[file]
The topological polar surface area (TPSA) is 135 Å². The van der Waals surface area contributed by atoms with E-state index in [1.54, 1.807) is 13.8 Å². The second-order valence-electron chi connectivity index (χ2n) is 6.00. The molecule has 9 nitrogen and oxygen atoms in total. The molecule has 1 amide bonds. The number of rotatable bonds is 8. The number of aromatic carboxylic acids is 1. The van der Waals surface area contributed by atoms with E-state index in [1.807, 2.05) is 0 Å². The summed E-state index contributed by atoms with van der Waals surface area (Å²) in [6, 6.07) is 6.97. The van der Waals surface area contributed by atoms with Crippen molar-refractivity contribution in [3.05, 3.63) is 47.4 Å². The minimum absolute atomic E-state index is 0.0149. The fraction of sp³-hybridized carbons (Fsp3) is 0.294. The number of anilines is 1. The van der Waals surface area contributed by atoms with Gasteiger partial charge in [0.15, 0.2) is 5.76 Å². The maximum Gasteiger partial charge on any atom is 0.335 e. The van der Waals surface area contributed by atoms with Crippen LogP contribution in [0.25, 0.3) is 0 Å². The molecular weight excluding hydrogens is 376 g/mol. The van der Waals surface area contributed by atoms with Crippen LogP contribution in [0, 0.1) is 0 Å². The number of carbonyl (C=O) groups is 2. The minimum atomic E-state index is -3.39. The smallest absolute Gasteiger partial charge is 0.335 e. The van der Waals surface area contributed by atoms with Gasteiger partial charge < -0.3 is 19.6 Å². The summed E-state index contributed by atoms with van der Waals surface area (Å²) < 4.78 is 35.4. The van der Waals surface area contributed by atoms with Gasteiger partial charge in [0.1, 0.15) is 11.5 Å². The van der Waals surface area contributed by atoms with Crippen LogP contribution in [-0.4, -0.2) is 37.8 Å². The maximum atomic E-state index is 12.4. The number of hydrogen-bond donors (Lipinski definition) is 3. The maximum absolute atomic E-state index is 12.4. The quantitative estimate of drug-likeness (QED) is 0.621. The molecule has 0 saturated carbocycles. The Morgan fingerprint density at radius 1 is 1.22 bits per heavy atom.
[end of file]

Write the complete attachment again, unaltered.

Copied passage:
The topological polar surface area (TPSA) is 135 Å². The van der Waals surface area contributed by atoms with E-state index in [1.54, 1.807) is 13.8 Å². The second-order valence-electron chi connectivity index (χ2n) is 6.00. The molecule has 9 nitrogen and oxygen atoms in total. The molecule has 1 amide bonds. The number of rotatable bonds is 8. The number of aromatic carboxylic acids is 1. The van der Waals surface area contributed by atoms with E-state index in [1.807, 2.05) is 0 Å². The summed E-state index contributed by atoms with van der Waals surface area (Å²) in [6, 6.07) is 6.97. The van der Waals surface area contributed by atoms with Crippen molar-refractivity contribution in [3.05, 3.63) is 47.4 Å². The minimum absolute atomic E-state index is 0.0149. The fraction of sp³-hybridized carbons (Fsp3) is 0.294. The number of anilines is 1. The van der Waals surface area contributed by atoms with Gasteiger partial charge in [0.15, 0.2) is 5.76 Å². The maximum Gasteiger partial charge on any atom is 0.335 e. The van der Waals surface area contributed by atoms with Crippen LogP contribution in [0.25, 0.3) is 0 Å². The molecular weight excluding hydrogens is 376 g/mol. The van der Waals surface area contributed by atoms with Crippen LogP contribution in [0, 0.1) is 0 Å². The number of carbonyl (C=O) groups is 2. The minimum atomic E-state index is -3.39. The smallest absolute Gasteiger partial charge is 0.335 e. The van der Waals surface area contributed by atoms with Gasteiger partial charge < -0.3 is 19.6 Å². The summed E-state index contributed by atoms with van der Waals surface area (Å²) < 4.78 is 35.4. The van der Waals surface area contributed by atoms with Gasteiger partial charge in [0.1, 0.15) is 11.5 Å². The van der Waals surface area contributed by atoms with Crippen LogP contribution in [-0.4, -0.2) is 37.8 Å². The maximum atomic E-state index is 12.4. The number of hydrogen-bond donors (Lipinski definition) is 3. The maximum absolute atomic E-state index is 12.4. The quantitative estimate of drug-likeness (QED) is 0.621. The molecule has 0 saturated carbocycles. The Morgan fingerprint density at radius 1 is 1.22 bits per heavy atom.